9. Everyone starts as a “beginner,” students need to understand that persistence is the key. They may not be a “real” poet today, but if they keep reading and writing, they can work themselves into the title, “poet.” Thanks for the thought-provoking piece!

    • Thanks, Diane, for all you do for poets and poetry.

  10. It’s important not to let doubt overtake a writing class! (Good reminder for my home-away-from-home — aka classroom!!)

    • Yes, doubt is there — Hello, hello! We can greet her, give her a seat, then let her be while we get on with the work! Thank you for reading and writing.

  11. I completely agree! Continue to inspire and honor the young writers. Congrats to you!

  12. I love this post and the comments/responses. Thank you so much. I have allowed myself to call myself a poet. I am not published. I struggle with the monumental task of my verse-novel wip and other projects. The reason I do is because it helps me move forward and continue with writing rather than feeling like it’s a silliness in my life…just a hobby. I am absolutely intrigued with “who gets to decide”. I think that’s a great question to explore in a work of art.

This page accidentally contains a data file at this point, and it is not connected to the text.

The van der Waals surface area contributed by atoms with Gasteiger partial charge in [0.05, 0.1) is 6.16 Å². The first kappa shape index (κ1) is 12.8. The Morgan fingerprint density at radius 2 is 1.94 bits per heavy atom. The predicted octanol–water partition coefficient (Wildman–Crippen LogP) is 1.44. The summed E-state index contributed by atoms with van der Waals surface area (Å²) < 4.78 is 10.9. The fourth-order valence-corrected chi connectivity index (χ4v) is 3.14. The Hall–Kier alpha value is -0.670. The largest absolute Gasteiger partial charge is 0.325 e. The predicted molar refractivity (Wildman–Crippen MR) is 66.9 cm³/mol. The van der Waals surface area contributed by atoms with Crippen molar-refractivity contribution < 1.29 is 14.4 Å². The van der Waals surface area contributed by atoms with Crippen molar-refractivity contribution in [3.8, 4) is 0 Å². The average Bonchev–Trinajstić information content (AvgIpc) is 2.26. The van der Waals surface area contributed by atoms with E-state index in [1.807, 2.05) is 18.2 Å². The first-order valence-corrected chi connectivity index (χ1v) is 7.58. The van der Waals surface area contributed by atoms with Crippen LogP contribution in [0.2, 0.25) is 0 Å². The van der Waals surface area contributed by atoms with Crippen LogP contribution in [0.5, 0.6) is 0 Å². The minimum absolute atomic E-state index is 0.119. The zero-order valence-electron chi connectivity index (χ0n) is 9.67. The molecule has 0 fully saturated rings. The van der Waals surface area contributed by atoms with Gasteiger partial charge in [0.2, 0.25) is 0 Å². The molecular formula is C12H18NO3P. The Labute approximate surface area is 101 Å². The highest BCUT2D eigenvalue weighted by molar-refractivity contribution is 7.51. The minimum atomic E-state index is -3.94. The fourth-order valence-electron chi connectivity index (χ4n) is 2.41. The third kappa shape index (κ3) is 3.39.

• I’ve been in classrooms as student, teacher, and visiting writer, and always so much more gets done when the person passing out paper, or whatever, expects creation to happen. When the authority seems to expect a certain happiness and flow, rather than being busy guarding old lines, shuffling through handbooks of antique expectations. I’m so glad to hear you keep on with your creative work — especially that verse novel. Wishing you continued luck with letting doubt hover (we can’t help that) , but not settle in!